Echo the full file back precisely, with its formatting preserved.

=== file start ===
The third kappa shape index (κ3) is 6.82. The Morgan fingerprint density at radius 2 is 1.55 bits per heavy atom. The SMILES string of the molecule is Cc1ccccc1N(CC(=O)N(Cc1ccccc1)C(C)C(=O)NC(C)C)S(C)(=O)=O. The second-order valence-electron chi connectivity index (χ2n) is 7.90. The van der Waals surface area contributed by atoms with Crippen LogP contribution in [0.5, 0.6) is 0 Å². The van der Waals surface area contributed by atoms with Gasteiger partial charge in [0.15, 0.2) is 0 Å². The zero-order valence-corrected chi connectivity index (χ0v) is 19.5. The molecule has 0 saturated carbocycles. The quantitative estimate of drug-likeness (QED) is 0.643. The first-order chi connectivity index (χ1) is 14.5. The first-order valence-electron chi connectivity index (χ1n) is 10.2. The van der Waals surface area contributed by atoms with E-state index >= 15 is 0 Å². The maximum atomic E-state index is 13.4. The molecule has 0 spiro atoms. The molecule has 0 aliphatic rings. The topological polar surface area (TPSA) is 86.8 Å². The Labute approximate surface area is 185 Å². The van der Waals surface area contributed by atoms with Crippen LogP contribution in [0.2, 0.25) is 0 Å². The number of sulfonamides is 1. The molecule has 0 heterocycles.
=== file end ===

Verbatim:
The third kappa shape index (κ3) is 6.82. The Morgan fingerprint density at radius 2 is 1.55 bits per heavy atom. The SMILES string of the molecule is Cc1ccccc1N(CC(=O)N(Cc1ccccc1)C(C)C(=O)NC(C)C)S(C)(=O)=O. The second-order valence-electron chi connectivity index (χ2n) is 7.90. The van der Waals surface area contributed by atoms with Crippen LogP contribution in [0.5, 0.6) is 0 Å². The van der Waals surface area contributed by atoms with Gasteiger partial charge in [0.15, 0.2) is 0 Å². The zero-order valence-corrected chi connectivity index (χ0v) is 19.5. The molecule has 0 saturated carbocycles. The quantitative estimate of drug-likeness (QED) is 0.643. The first-order chi connectivity index (χ1) is 14.5. The first-order valence-electron chi connectivity index (χ1n) is 10.2. The van der Waals surface area contributed by atoms with E-state index >= 15 is 0 Å². The maximum atomic E-state index is 13.4. The molecule has 0 spiro atoms. The molecule has 0 aliphatic rings. The topological polar surface area (TPSA) is 86.8 Å². The Labute approximate surface area is 185 Å². The van der Waals surface area contributed by atoms with Crippen LogP contribution in [0.2, 0.25) is 0 Å². The number of sulfonamides is 1. The molecule has 0 heterocycles.